Africa’s most populous country is Nigeria. The exact population has been difficult to determine, but 2010 estimates report the population to be just short of 150 million. This is a country of more than 250 different ethnic groups with twice that many separate languages or dialects. English is the official language, along with Hausa, Yoruba, and Igbo (Ibo), all of which are spoken by ten million people or more. The distribution of the major ethnic groups is illustrated by the different regions of the country. Hausa groups are found mainly in the northern region, Kanuri groups in the northeast, Yoruba in the southwest, and Igbo (Ibo) in the southeast. Ethnic division has also caused serious confrontations and violence. In 1967, a separatist movement in the eastern Igbo region created the independent nation of Biafra. This sparked an all-out civil war that lasted more than two years and resulted in more than a million deaths. Political divisions did not end even after the two sides reconciled and the country was united under the same government in 1970. Political instability in Nigeria has resulted in an almost endless number of military coups and government leaders being removed from office.
Figure 7.25 Linguistic Groups in Nigeria. There are many linguistic groups in Nigeria but only four main ethnic groups: Yoruba, Hausa, Kanuri, and Igbo (Ibo), each in the four corners of the country. / Map courtesy of University of Texas Libraries
The size and diversity of this country create a host of centrifugal forces that can bring about divisions along any number of cultural lines. Religious issues add to the political instability. The north is mainly Muslim, as it is located in the African Transition Zone. The south is mainly Christian. A large percentage of the population follows animist religions with many different traditional beliefs. Clashes have erupted in the streets that pit Muslims and Christians against each other. Several northern provinces have pushed to have the Sharia criminal code made into the area’s civil law. There are regions where it is not uncommon for people to have a mix Christian and animist beliefs.
Family size has been large in Nigeria, which has caused an exploding population. Statistically, Nigeria has more people of African heritage than any other country in the world. The population density is equivalent to having half the population of the United States pushed into an area the size of Texas and Oklahoma. Most of the population makes their living on subsistence agriculture, but millions are employed in the growing urban service sector. Nigeria’s main economic engine is the oil industry, which accounts for up to 80 percent of government revenues and is the number one export product. Nigeria is a member of the Organization of Petroleum Exporting Countries (OPEC) and is one of the world’s top ten oil-exporting countries.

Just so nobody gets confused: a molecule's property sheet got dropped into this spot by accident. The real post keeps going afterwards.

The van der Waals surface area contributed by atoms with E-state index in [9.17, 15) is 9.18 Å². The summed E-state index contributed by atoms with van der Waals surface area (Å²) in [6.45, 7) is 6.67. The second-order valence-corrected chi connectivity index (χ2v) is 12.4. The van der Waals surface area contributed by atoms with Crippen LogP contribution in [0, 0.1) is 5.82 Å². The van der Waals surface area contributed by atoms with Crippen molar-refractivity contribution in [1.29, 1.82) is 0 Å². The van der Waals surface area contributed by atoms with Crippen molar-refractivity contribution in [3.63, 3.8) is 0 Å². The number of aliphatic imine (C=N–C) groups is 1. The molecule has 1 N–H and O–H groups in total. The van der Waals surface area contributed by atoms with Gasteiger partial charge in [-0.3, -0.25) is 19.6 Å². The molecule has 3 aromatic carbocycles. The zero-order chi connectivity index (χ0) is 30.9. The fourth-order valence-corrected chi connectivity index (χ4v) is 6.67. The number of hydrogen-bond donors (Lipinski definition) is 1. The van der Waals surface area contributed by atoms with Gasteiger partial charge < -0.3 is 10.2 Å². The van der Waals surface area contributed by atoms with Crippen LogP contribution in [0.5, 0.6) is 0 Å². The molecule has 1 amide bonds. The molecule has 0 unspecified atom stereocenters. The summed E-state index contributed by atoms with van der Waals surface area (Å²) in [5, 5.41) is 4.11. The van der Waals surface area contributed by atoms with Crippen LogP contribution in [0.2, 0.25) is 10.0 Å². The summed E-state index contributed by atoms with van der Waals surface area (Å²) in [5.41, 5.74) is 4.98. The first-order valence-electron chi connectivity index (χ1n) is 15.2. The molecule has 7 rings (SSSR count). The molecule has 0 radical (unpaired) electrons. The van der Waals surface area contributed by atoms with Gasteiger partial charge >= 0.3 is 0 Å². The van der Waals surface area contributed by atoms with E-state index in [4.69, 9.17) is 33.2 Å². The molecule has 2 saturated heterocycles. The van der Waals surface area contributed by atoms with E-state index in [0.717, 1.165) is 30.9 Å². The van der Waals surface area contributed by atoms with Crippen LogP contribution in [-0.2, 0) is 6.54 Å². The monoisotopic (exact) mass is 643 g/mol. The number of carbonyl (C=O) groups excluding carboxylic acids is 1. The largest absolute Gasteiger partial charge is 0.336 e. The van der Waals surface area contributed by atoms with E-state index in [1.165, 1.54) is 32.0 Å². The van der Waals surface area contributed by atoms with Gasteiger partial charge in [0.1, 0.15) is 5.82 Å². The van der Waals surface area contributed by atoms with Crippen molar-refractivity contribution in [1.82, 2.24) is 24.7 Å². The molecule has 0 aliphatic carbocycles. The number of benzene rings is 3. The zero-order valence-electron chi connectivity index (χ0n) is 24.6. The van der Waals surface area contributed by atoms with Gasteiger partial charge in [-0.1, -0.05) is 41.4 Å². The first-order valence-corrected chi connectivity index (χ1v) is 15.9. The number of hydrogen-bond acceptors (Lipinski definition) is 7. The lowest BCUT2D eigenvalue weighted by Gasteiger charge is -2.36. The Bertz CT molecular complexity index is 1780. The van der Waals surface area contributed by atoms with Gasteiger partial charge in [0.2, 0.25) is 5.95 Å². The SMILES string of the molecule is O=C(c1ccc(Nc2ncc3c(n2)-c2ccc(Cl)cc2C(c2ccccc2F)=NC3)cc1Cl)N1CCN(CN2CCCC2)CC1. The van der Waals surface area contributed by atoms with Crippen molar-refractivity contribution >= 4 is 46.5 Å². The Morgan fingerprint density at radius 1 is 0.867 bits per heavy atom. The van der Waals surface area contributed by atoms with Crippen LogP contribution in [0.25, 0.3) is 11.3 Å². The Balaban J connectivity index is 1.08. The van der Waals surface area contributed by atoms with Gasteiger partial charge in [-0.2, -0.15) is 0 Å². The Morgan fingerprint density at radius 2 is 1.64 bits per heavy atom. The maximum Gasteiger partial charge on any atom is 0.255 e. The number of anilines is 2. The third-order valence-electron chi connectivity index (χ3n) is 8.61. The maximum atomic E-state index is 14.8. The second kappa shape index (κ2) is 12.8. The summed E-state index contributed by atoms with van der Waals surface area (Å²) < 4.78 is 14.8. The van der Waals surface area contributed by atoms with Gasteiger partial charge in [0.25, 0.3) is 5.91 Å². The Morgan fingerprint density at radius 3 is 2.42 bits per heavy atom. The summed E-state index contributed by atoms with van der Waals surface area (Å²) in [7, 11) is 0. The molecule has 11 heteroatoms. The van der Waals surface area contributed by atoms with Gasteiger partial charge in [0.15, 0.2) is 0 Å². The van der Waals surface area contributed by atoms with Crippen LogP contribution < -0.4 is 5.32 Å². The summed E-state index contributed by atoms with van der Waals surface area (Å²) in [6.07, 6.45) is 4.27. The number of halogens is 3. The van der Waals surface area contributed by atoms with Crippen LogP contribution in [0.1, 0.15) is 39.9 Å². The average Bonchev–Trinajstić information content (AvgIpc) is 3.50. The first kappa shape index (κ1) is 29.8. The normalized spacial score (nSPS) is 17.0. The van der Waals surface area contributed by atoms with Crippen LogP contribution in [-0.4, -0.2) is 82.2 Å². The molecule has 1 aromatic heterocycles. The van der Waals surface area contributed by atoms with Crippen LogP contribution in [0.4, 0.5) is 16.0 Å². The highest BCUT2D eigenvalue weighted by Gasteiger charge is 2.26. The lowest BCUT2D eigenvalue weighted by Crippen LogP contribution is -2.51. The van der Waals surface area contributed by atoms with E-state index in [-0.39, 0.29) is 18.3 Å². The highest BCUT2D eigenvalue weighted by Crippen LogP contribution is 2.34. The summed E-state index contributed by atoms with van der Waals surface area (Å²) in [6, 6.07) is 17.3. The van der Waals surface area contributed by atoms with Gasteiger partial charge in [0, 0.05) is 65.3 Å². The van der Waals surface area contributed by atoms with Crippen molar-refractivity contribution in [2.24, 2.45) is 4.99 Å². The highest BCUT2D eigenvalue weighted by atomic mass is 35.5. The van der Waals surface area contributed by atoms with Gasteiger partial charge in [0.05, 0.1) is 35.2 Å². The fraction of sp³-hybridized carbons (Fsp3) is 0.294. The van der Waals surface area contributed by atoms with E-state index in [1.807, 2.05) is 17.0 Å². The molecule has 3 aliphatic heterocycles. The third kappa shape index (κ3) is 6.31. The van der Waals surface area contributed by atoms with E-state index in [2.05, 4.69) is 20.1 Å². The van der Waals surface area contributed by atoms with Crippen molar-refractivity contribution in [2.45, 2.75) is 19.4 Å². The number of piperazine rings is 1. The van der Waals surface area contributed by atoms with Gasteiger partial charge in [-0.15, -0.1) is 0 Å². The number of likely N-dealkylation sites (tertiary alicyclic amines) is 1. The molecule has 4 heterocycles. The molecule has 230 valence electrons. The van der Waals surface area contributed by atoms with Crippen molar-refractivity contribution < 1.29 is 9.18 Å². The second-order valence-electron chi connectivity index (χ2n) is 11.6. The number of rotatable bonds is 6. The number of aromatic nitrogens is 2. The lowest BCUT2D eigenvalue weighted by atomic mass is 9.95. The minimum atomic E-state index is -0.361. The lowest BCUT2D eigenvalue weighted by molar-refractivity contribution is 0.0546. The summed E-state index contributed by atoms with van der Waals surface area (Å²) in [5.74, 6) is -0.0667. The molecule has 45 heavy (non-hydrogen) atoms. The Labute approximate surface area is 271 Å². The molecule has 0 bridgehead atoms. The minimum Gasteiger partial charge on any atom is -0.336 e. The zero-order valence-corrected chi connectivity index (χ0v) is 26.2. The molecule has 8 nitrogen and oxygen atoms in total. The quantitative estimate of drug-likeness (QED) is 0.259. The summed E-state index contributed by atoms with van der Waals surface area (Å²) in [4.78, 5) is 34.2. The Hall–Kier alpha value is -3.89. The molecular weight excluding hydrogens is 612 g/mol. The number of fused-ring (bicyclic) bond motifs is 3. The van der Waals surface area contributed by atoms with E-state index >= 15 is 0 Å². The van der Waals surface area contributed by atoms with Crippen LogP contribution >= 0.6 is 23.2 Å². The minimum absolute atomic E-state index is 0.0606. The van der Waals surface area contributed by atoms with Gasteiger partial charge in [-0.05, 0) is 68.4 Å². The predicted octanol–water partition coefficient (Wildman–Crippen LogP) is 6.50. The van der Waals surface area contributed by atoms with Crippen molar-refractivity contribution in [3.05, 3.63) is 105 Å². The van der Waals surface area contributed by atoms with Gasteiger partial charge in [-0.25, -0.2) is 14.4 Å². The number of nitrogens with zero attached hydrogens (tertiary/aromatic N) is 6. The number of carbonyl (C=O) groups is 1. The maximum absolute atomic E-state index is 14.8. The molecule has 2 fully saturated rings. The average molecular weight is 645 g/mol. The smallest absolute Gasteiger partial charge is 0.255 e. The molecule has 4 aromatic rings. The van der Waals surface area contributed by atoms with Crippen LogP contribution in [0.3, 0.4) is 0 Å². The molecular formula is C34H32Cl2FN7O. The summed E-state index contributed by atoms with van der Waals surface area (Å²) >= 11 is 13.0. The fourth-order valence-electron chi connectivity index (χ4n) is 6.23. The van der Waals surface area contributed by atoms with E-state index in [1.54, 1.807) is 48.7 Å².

Figure 7.26 Making Music in Nigeria. Yoruba drummers perform at a local event (left). A Hausa harpist (right). The Hausa are located in the northwest part of the country, which is mainly Muslim. The Yoruba are located in the south and are mainly Christian. / Left photo by Melvin “Buddy” Baker (Flickr, Creative Commons), Right photo by same.
The lucrative oil business has attracted many seeking to share in the profits. The government’s distribution of oil revenues has brought about even more infighting, corruption, and mismanagement within the political leadership. Rebels and militant groups along the Niger Delta, where most of the oil activity is located, have attacked the oil industry’s infrastructure and taken workers hostage. They want a larger share of the revenues to remain in Nigeria and to go to their people rather than the government or CEOs of international corporations.
Poverty, a low standard of living, the lack of opportunities and advantages, a poor educational system, or the lack of social services does not diminish the human spirit. Confronting all these issues and more, the people of West Africa and Nigeria are vibrant, energetic, and hard working and value the institutions of family and religion. Just because they have not transitioned to a consumer society does not mean they cannot find fulfillment and happiness in their lives. A survey conducted by social scientists in 2001 and reported by BBC News in 2003, indicated that Nigeria had the highest percentage of happy people of any country in the world at that time. The status of each country may change from year to year, but the interesting part is that the survey confirmed that money or income level does not always equate to happiness. Countries such as Nigeria, with a low level of per-capita income, can still highly value their heritage and the traditions that revolve around their family and community and transcend the global push for economic gain and the possession of consumer items. Much can be said for the vibrant cultural attributes of the people of West Africa and its developing countries.
5 – Central Africa
5.1 – Central African Republics
Central Africa covers a large physical area that can range from desert conditions to the north in Chad to tropical rain forests and mountains in the equatorial region of The Congo. The entire region is roughly the same size as the United States west of the Mississippi River. The countries included in the region vary with different organizations or geographic perspectives; in this textbook, the countries include Cameroon, Congo, Chad, the Central African Republic, Gabon, Equatorial Guinea, the Congo (Zaire), Rwanda, and Burundi. Located off the west coast of Central Africa is the small twin island country of São Tomé and Príncipe. Burundi and Rwanda are often included in the region of East Africa, but their connection to the Congo makes them more relevant to the Central African region for the purposes of this textbook.